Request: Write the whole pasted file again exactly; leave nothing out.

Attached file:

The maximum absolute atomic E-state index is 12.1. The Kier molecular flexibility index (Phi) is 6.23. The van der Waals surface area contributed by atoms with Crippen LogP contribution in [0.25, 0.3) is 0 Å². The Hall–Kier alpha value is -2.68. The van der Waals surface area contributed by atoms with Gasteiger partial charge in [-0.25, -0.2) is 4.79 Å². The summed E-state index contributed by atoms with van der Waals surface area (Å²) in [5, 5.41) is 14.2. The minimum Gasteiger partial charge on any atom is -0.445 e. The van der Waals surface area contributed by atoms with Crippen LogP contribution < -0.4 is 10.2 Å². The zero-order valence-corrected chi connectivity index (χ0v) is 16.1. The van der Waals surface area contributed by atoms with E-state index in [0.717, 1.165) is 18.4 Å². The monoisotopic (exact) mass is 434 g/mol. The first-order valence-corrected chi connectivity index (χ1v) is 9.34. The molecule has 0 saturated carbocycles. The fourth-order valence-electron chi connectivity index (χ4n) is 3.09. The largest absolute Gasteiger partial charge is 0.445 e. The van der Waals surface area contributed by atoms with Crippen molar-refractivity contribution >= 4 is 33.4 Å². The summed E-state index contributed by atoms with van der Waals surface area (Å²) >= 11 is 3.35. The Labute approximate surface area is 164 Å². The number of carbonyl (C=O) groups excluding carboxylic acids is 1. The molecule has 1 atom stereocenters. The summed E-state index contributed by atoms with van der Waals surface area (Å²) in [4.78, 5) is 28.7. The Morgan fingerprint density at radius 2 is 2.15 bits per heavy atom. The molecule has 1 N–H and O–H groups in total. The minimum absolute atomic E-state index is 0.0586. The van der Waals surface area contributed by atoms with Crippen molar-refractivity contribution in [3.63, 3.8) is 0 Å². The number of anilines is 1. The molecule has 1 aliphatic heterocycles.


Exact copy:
The maximum absolute atomic E-state index is 12.1. The Kier molecular flexibility index (Phi) is 6.23. The van der Waals surface area contributed by atoms with Crippen LogP contribution in [0.25, 0.3) is 0 Å². The Hall–Kier alpha value is -2.68. The van der Waals surface area contributed by atoms with Gasteiger partial charge in [-0.25, -0.2) is 4.79 Å². The summed E-state index contributed by atoms with van der Waals surface area (Å²) in [5, 5.41) is 14.2. The minimum Gasteiger partial charge on any atom is -0.445 e. The van der Waals surface area contributed by atoms with Crippen LogP contribution < -0.4 is 10.2 Å². The zero-order valence-corrected chi connectivity index (χ0v) is 16.1. The van der Waals surface area contributed by atoms with E-state index in [0.717, 1.165) is 18.4 Å². The monoisotopic (exact) mass is 434 g/mol. The first-order valence-corrected chi connectivity index (χ1v) is 9.34. The molecule has 0 saturated carbocycles. The fourth-order valence-electron chi connectivity index (χ4n) is 3.09. The largest absolute Gasteiger partial charge is 0.445 e. The van der Waals surface area contributed by atoms with Crippen molar-refractivity contribution >= 4 is 33.4 Å². The summed E-state index contributed by atoms with van der Waals surface area (Å²) >= 11 is 3.35. The Labute approximate surface area is 164 Å². The number of carbonyl (C=O) groups excluding carboxylic acids is 1. The molecule has 1 atom stereocenters. The summed E-state index contributed by atoms with van der Waals surface area (Å²) in [4.78, 5) is 28.7. The Morgan fingerprint density at radius 2 is 2.15 bits per heavy atom. The molecule has 1 N–H and O–H groups in total. The minimum absolute atomic E-state index is 0.0586. The van der Waals surface area contributed by atoms with Crippen molar-refractivity contribution in [3.63, 3.8) is 0 Å². The number of anilines is 1. The molecule has 1 aliphatic heterocycles.